As you travel through the fiord on your Milford Sound Sightseeing Cruise you will view some of the most impressive valleys, cliffs and rock formations in New Zealand.
The atmosphere in the Sound can feel almost eerie as the seemingly timeless, silent rocks stare down onto your Milford Sound sightseeing cruise. The rocks of Milford Sound and the rest of Fiordland were formed over 600 million years ago and are known as the Western Province crystalline rocks, which are very hard and resistant to erosion.
The rocks of Fiordland were once part of an extensive “shield mountain range” located on the eastern side of the ancient continent of Gondwanaland. Over many 100 millions of years they have been eroded down, moved about by tectonic plate movements, remoulded and reformed to become what they are now down here in the South Pacific. While there is some granite in Fiordland, the most common rocks of Milford Sound are varieties of gneiss and diorite. At Dale Point the Gneiss contains garnet crystals up to 2.5cm in diameter and at Poison Bay a little to the south the garnet crystals can be as large as 10cm in diameter.
During past tectonic movements, rocks that were buried as deep as 20-40kms were subjected to immense heat and pressure causing minerals to re-crystallise. Nephrite, jade, pounamu or greenstone was formed in this way about 200 million years ago and as mountains were uplifted the greenstone has become exposed. Most of the greenstone deposits at Milford exist in the Anita Ultramafics zone, which forms a stripe of very distinctive orange weathered rock that runs from Anita Bay to Poison Bay and is easily identified from the air.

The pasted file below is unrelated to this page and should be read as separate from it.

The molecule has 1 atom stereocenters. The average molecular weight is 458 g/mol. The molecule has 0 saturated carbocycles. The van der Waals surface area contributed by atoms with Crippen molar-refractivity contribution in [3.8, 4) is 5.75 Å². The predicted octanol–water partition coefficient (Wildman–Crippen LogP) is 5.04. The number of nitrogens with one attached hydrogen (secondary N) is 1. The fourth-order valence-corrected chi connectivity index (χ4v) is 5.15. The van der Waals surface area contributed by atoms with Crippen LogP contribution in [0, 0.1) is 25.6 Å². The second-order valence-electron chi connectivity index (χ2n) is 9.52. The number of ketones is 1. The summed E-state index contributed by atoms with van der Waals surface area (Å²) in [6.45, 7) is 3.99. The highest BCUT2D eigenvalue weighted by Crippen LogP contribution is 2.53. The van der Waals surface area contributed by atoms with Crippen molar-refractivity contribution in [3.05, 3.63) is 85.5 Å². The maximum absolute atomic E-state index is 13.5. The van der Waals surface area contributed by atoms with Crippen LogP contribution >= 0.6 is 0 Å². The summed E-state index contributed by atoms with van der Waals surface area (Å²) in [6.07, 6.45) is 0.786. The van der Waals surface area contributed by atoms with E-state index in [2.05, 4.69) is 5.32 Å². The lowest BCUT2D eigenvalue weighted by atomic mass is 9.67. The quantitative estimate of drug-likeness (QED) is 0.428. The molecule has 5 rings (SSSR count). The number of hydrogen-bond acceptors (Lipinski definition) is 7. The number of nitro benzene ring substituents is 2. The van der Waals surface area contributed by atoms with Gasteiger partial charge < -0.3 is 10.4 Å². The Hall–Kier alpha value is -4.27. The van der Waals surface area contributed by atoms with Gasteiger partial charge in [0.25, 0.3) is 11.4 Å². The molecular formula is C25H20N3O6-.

Milford Sound Glaciation
Glaciation in Milford Sound
There have been 12 major glacial phases during the last 2 million years. The last big freeze known as the Otiran Glaciation began about 80,000 years ago and kept the southern mountains ice bound until about 13,000 years ago. Ice descended the mountains and down the valleys forming rivers of ice up to 2000 metres thick.
On the east side of Fiordland the glacier tongues carved out huge trenches where the lakes Te Anau, Manapouri, Hauroko, Monowai, Poteriteri, and Hakapoua now reside. They show an amazing symmetry with the fiords on
the west side where the glaciers carved out the steep sided fiords and overlapped the coastline. Icebergs would have calved from floating ice cliffs where they meet the surging sea. When the glacial ice began to recede back up the fiords the glaciers left huge terminal moraine deposits, called "sills", at the entrances to the fiords.
At Milford Sound both the ocean and the fiord depth on either side of the sill is over 300m deep. The top of the sill it is only 27m deep. This effectively prevents ocean swells from entering Milford Sound. There is also evidence that the Milford glaciers have left five old valley floors on the bed of Milford Sound. Left behind also are the sheer cliffs, hanging
valleys and spectacular waterfalls for all to see on a memorable Milford Sound sightseeing cruise.